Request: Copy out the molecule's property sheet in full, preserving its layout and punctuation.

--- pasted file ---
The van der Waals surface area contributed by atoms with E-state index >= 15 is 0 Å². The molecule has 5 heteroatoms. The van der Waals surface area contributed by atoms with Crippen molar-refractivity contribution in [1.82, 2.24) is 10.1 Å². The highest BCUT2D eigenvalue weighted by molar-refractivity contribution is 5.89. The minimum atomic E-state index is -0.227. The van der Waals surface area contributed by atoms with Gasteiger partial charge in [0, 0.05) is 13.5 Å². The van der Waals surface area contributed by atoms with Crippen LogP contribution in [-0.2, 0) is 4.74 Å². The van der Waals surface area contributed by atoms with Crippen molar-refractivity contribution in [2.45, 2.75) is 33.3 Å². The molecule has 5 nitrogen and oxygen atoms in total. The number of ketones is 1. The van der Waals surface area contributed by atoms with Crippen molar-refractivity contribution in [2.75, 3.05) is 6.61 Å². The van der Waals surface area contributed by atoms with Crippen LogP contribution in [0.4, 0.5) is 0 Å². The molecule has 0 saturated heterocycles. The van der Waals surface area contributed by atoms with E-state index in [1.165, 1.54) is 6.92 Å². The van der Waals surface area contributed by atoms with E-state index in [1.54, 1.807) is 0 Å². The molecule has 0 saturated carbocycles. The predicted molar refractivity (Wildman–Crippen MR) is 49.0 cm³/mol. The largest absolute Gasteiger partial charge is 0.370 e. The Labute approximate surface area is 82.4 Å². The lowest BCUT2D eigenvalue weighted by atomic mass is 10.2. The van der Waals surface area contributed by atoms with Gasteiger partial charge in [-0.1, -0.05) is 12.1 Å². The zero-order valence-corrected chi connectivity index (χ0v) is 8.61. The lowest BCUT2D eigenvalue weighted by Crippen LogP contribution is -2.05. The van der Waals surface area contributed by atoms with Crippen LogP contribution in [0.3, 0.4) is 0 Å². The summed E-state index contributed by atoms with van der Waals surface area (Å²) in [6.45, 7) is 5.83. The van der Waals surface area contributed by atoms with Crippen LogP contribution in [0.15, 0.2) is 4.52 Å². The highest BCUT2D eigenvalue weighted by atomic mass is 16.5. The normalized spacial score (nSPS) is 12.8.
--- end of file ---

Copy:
The van der Waals surface area contributed by atoms with E-state index >= 15 is 0 Å². The molecule has 5 heteroatoms. The van der Waals surface area contributed by atoms with Crippen molar-refractivity contribution in [1.82, 2.24) is 10.1 Å². The highest BCUT2D eigenvalue weighted by molar-refractivity contribution is 5.89. The minimum atomic E-state index is -0.227. The van der Waals surface area contributed by atoms with Gasteiger partial charge in [0, 0.05) is 13.5 Å². The van der Waals surface area contributed by atoms with Crippen LogP contribution in [-0.2, 0) is 4.74 Å². The van der Waals surface area contributed by atoms with Crippen molar-refractivity contribution in [2.45, 2.75) is 33.3 Å². The molecule has 5 nitrogen and oxygen atoms in total. The number of ketones is 1. The van der Waals surface area contributed by atoms with Crippen molar-refractivity contribution in [2.75, 3.05) is 6.61 Å². The van der Waals surface area contributed by atoms with Crippen LogP contribution in [0.4, 0.5) is 0 Å². The molecule has 0 saturated heterocycles. The van der Waals surface area contributed by atoms with E-state index in [1.165, 1.54) is 6.92 Å². The van der Waals surface area contributed by atoms with E-state index in [1.54, 1.807) is 0 Å². The molecule has 0 saturated carbocycles. The predicted molar refractivity (Wildman–Crippen MR) is 49.0 cm³/mol. The largest absolute Gasteiger partial charge is 0.370 e. The Labute approximate surface area is 82.4 Å². The lowest BCUT2D eigenvalue weighted by atomic mass is 10.2. The van der Waals surface area contributed by atoms with Gasteiger partial charge in [-0.1, -0.05) is 12.1 Å². The zero-order valence-corrected chi connectivity index (χ0v) is 8.61. The lowest BCUT2D eigenvalue weighted by Crippen LogP contribution is -2.05. The van der Waals surface area contributed by atoms with Crippen LogP contribution in [0.3, 0.4) is 0 Å². The summed E-state index contributed by atoms with van der Waals surface area (Å²) in [6.45, 7) is 5.83. The van der Waals surface area contributed by atoms with Crippen LogP contribution in [0.15, 0.2) is 4.52 Å². The highest BCUT2D eigenvalue weighted by atomic mass is 16.5. The normalized spacial score (nSPS) is 12.8.